Thinking about other factors I began to wonder why we define solar maximum as the time when we have the highest number of sunspots. I suppose that comes down to comparison with historical data. But actually, what we are really interested in is the effect on earth - be that generation of Aurora, the effect on radio propagation, or the increased drag on satellites. So I decided to have a look at the Thermosphere Climate Index, held on Spaceweather.com. That shows that the effect from Cycle 25 is already considerably stronger than that from Cycle 24. A bit more work is required to understand why that is so, but my initial thoughts would be that the number of solar flares in this cycle is high compared to the number of sunspots. Might we also have seen more coronal holes?

TCI_Daily_NO_Power_Percentiles.png.7f4160d132c01c4d0fcb615595ec28d6.png

 

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16 hours ago, 3gMike said:

Thinking about other factors I began to wonder why we define solar maximum as the time when we have the highest number of sunspots. I suppose that comes down to comparison with historical data. But actually, what we are really interested in is the effect on earth - be that generation of Aurora, the effect on radio propagation, or the increased drag on satellites. So I decided to have a look at the Thermosphere Climate Index, held on Spaceweather.com. That shows that the effect from Cycle 25 is already considerably stronger than that from Cycle 24. A bit more work is required to understand why that is so, but my initial thoughts would be that the number of solar flares in this cycle is high compared to the number of sunspots. Might we also have seen more coronal holes?

Yeah, there are a lot of different views on that for sure. And I agree, I also think sunspots are primarily used because they've been observed for so long and provide a seemingly reliable proxy of Solar activity.

As for what's really interesting I'd say it's both the actual effects on Earth as well as Solar activity itself. Given how there's a stochastic element involved in e.g. large events (huge eruptions missing us by a few days, and so on), I'd at least think there could be a difference there; but geomagnetic indices and other measurements of effects here on Earth are certainly going to provide good estimates on average in the long run. So what I mean is more that rather than sunspots themselves it could give a better picture to keep track of more dynamic activity, like flaring and eruptions and such, in addition to keeping track of the actual effects here on Earth. That way we could also get more insight into some of the things Patrick has been inquiring about, i.e. sizes and numbers of sunspots relative to the more dynamic activity.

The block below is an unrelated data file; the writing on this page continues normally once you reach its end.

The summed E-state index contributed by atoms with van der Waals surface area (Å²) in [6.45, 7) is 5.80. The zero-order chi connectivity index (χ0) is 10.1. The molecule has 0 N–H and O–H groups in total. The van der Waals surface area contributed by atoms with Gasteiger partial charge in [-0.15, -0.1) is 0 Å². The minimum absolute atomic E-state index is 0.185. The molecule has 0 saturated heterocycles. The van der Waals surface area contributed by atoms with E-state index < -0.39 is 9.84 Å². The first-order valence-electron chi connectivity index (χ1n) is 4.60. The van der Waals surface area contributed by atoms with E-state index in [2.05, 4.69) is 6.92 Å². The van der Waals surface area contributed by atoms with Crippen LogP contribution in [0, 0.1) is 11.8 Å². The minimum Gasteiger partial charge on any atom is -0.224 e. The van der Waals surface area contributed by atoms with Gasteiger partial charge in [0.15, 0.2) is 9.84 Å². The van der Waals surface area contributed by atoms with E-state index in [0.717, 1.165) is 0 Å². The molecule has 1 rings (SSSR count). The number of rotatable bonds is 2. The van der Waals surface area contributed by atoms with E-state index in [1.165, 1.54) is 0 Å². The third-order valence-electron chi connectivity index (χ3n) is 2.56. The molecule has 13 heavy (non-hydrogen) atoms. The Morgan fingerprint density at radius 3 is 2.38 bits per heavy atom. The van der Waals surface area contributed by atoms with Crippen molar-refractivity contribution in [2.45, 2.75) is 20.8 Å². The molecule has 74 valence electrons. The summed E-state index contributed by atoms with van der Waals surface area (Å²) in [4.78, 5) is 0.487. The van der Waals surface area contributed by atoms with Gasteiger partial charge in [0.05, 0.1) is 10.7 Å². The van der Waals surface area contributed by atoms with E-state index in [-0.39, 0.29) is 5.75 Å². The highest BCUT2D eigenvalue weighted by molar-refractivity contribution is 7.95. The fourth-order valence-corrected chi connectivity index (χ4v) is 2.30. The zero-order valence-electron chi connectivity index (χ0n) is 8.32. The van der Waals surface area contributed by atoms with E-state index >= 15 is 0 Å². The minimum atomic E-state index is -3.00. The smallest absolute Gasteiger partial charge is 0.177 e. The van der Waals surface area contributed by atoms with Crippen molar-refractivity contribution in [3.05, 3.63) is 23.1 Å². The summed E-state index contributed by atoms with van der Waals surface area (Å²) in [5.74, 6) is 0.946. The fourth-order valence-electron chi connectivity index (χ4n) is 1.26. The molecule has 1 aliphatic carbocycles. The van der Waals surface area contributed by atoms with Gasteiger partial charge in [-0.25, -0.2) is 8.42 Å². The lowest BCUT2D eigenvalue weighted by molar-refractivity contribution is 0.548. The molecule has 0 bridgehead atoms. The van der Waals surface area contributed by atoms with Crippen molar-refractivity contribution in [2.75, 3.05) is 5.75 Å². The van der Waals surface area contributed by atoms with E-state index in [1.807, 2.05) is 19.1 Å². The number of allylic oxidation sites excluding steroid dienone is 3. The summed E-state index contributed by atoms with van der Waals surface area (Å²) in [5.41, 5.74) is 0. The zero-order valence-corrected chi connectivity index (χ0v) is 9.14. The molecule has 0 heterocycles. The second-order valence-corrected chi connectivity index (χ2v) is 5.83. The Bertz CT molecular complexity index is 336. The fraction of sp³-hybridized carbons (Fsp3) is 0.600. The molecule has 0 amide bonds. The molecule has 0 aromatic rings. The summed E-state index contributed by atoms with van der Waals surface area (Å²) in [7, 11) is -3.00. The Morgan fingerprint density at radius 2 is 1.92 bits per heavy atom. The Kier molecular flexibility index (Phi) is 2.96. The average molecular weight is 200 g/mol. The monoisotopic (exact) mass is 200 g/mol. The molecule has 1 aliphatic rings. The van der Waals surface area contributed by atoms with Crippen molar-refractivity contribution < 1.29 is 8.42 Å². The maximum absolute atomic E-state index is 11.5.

I did look at the TCI myself not long ago and posted about it here when I found there was an earlier thread discussing it, and it's definitely very interesting how it's not just well past SC24, but seems to even have risen to levels matching SC20 already. I haven't looked into it enough to know much about what extent to which it's a good indicator of Solar activity, but it does clearly seem to match with the cyclic patterns. Another question is also whether the effects on the thermosphere are necessarily going to have much of an effect on anything more immediate to us here on the surface, although I remember reading that the increased temperature leads to more drag on satellites due to the increase in viscosity of the (admittedly quite rarefied) air there.

I haven't compared flaring data against previous cycles, but I think what you're saying checks out, as I believe I saw some stats about the number of X-flares so far being significantly higher than that equally long into SC24. I'd be interesting in knowing just how this increases the thermospheric temperature so much though, because to my knowledge the total Solar irradiance doesn't fluctuate that much during flares, nor from minimum to maximum (only 1-3 W/m^2 if I recall correctly, around a baseline of ~1361 W/m^2); I suppose factors involved are the aforementioned low density and also how the most energetic radiation from the flares will tend to be absorbed farther up.

Checking for a potential increase in coronal holes also seems like a good idea, although I guess it's not always that easy to keep track of which ones were there previously and which are more transient, but some sort of index that simply measures e.g. coronal hole area visible at any given point in time (perhaps combined with some measure of how dark they are) might be useful to have as a reference. Ideally it would be great to have a combined view from all sides of the Solar surface and keep track of all the measurable activity, but I guess it's always going to be an interplay between new ways of measuring and keeping track of the old measurements that have been made for much longer.

Edited by Philalethes
grammar